Wednesday, November 11, 2009
Sunday, November 01, 2009
"Liquid Modernity" is Bauman's term for the present condition of the world as contrasted with the "solid" modernity that preceded it.
According to Bauman, the passage from "solid" to "liquid" modernity has created a new and unprecedented setting for individual life pursuits, confronting individuals with a series of challenges never before encountered.
Social forms and institutions no longer have enough time to solidify and cannot serve as frames of reference for human actions and long-term life plans, so individuals have to find other ways to organise their lives.
Individuals have to splice together an unending series of short-term projects and episodes that don't add up to the kind of sequence to which concepts like "career" and "progress" could be meaningfully applied.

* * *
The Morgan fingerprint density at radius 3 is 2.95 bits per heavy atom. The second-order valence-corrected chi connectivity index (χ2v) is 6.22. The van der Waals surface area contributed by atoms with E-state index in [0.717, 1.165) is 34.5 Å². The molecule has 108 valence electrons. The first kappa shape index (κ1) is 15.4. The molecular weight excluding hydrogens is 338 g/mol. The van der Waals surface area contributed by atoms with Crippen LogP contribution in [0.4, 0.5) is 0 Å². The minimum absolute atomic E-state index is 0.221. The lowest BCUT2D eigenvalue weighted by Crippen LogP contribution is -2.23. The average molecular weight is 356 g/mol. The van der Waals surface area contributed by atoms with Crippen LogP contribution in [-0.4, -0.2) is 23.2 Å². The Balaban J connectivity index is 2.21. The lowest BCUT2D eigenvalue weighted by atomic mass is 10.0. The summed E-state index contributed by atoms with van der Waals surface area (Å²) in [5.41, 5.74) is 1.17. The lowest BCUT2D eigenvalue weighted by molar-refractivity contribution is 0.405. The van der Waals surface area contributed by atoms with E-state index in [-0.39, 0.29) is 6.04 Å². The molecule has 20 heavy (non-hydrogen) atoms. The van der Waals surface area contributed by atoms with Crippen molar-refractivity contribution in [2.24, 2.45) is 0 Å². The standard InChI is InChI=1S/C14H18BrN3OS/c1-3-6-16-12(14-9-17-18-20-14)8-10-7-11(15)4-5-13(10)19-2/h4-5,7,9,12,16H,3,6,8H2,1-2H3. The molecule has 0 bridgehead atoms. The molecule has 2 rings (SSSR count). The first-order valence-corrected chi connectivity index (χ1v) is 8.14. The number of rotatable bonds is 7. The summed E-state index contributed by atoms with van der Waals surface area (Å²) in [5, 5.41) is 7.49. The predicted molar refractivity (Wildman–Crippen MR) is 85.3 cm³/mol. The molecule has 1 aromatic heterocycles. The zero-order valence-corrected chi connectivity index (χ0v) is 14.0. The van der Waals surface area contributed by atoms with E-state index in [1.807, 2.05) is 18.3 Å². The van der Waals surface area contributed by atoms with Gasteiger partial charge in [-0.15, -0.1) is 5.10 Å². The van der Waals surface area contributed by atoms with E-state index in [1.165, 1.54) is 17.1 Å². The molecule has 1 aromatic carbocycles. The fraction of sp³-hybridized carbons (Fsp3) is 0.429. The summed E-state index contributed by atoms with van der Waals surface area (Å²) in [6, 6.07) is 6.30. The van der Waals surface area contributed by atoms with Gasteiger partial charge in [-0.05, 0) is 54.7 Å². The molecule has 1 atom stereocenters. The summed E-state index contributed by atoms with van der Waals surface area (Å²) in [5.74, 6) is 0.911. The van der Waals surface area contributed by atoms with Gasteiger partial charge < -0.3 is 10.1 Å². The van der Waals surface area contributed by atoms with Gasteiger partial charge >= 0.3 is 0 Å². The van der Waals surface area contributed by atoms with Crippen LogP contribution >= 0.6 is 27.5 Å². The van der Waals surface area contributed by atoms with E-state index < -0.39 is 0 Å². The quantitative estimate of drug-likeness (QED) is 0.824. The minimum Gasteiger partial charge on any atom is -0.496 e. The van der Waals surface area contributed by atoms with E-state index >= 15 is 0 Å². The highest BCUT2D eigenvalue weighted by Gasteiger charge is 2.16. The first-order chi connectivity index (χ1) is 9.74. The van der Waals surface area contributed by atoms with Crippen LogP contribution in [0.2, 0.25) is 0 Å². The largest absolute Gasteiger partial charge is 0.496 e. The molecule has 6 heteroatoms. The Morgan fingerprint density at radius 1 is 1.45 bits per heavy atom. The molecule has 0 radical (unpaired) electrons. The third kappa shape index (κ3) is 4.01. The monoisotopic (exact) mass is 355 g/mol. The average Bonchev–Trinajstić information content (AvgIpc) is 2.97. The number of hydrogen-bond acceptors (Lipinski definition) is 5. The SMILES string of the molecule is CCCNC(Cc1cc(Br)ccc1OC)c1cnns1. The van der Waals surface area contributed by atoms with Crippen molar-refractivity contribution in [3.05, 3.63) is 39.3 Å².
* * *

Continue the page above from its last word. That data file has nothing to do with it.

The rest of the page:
Such fragmented lives require individuals to be flexible and adaptable — to be constantly ready and willing to change tactics at short notice, to abandon commitments and loyalties without regret and to pursue opportunities according to their current availability. In liquid modernity the individual must act, plan actions and calculate the likely gains and losses of acting (or failing to act) under conditions of endemic uncertainty.
- Daily Telegraph, 14 April 1998; The Times, 14 April 1998; The Independent, 15 April 1998; The Scotsman, 14 April 1998; The Guardian, 14 April 1998; Financial Times, April 14 1998, p.8 New York Times, 15 April 1998.